November 26, 2013 1 Comment
I will admit that I’m almost aggressively apathetic about stores opening on Thanksgiving day. What interests me the most about the burgeoning debate, though, are cultural contradictions we see emerging from those ready and willing to hit the stores and those rejecting the unbridled leap into capitalism.
On the one hand, we need to willingly admit that the entire holiday has its roots in a necessary blending of the religious and the political. By roots, of course, I’m talking about George Washington’s proclamation that we give thanks to God for God’s mercy and bountifulness not those people in the goofy hats and leggings. Subsequent presidents kept the tradition alive, designating a day in late November as a day we might set aside to give thanks to God. Interestingly, Thomas Jefferson ignored the tradition and up until the Civil War the holiday was observed sporadically and, often, only in individual state.
Old Honest Abraham Lincoln revived the tradition and proclaimed the holiday as an opportunity to pray, practice humility, and stop killing our relatives on the battle field. Turkey, not love Lincoln believed, could bring us together. It was, like so many other things Lincoln did, a brilliant reminder that we were one nation and we could, if we so desired, gather around the table and share communion.
Talk about federalism run amok! First he wants to end slavery and now he wants to centralize holidays! Geez, our 1863 radio talk show host might proclaim. Who knew Lincoln was such a big government Republican? The 1860’s federal government can’t even decide who is human and a citizen. What makes us think they can manage a national holiday!
But let’s not get overly sentimental (or goofy) about American history. Our founding fathers were, as we all know, brilliant men who recognized that for us to survive both internal and external threats against our nationhood, we must unite around shared ideals. Thanksgiving, then, becomes both a religious moment and an opportunity to begin creating uniquely American traditions. We not only, Washington might say, cast off our European oppressors, we declare our independence and uniqueness by celebrating our humility and our nation’s birth. United we stand, and all that jazz.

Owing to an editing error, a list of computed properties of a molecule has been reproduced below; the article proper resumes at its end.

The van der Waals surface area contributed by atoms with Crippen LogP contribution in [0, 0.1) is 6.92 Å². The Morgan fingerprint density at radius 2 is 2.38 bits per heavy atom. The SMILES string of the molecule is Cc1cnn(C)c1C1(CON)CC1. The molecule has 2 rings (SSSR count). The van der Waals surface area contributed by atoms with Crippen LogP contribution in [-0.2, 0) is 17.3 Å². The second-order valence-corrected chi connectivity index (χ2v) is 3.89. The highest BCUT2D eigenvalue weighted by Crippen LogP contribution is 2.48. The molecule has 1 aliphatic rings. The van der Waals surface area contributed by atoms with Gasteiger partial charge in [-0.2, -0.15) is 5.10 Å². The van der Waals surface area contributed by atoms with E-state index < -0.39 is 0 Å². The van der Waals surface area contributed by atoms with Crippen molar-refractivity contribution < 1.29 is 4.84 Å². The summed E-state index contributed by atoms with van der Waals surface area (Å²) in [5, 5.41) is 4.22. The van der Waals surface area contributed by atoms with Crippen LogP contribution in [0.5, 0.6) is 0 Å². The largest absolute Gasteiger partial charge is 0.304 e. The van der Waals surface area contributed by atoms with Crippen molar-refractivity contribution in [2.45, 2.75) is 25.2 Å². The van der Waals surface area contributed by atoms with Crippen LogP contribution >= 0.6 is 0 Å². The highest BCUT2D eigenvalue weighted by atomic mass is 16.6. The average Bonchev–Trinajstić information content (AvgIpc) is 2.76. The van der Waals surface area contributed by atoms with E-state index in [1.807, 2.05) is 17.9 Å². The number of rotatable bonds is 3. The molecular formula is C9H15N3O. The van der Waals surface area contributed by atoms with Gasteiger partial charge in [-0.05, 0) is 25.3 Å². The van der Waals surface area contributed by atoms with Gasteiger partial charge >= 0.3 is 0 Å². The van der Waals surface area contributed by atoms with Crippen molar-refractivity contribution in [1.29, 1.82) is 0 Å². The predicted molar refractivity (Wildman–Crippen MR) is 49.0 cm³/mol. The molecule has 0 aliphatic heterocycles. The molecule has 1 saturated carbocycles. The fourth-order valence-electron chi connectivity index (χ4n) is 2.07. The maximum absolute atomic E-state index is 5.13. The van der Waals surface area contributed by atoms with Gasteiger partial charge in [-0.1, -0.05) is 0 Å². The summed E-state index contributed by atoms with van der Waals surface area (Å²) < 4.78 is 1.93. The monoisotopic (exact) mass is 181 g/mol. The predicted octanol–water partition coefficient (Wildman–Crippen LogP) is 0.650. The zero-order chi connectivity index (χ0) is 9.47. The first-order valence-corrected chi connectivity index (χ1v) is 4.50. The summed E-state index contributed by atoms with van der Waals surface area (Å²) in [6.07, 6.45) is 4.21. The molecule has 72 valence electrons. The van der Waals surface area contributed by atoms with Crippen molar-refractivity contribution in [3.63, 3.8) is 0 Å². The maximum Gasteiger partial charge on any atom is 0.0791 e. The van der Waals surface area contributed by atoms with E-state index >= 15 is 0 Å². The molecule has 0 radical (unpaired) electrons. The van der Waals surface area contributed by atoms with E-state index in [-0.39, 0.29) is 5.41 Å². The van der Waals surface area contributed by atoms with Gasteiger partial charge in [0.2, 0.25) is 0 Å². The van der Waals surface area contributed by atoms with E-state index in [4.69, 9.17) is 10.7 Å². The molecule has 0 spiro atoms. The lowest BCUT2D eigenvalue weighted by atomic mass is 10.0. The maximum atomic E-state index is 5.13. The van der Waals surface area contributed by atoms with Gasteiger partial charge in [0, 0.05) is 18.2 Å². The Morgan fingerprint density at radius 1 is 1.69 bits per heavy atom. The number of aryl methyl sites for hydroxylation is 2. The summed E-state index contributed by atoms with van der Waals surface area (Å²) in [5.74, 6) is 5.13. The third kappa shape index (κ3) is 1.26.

Yet, as I tell my American lit students, we can’t talk about America if we don’t recognize the delicate blending of commerce, religion, and politics. (Don’t believe me–look at the back of a one dollar bill.) While the holiday begins with these nationalistic and religious roots, our modern version reflects a growing industrial nation’s appetite for goods and commerce. It might not be pretty to think so, but FDR recognized that we could spend our way out of the great depression. Once everyone was all fat, happy, and filled with good cheer (and beer) toward men (and grandma), they were more likely to spend money buying presents. Give them another week and they would remember how much they disliked all those in-laws and other relatives and close that pocketbook. (There’s that big government again! I’m starting to see a trend?)
Simply put, our modern Thanksgiving is a gluttonous celebration of excess: food, football, family, and fighting, er shopping.
But I don’t think we like to admit such a thing. Oh, we’re fine with the food and family, but I don’t think we want to recognize the blatant commercialism run amok in American culture. In many ways, our educational and cultural treatment of the holidays resembles yet another great contradiction of American culture. We celebrate by spending one day with our family and the next day buying things for them. (And a whole year paying it off!)
Until last year when Walmart and others realized we could, as we are always so want to do, have it all and have it now.
And here is where my apathy begins. I can say with great pride I’ve only been out on Black Friday once and I refuse to shop on Thanksgiving day. My choice isn’t noble or principled–I mostly don’t like being around people all that much. Some have nightmares about spiders: I fear Walmart at 5:00 am on Black Friday morning.
But I also don’t really care if Walmart and Target open. They are privately owned companies who can make their own choices. In many ways, they are simply feeding the inevitable desires of a country for whom shopping has become our national sport. If, one might note, no one went out shopping this Thursday, neither store would open next year.
Of course, if that pesky federal government hadn’t forced us to celebrate Thanksgiving at all, we wouldn’t be in this mess anyway.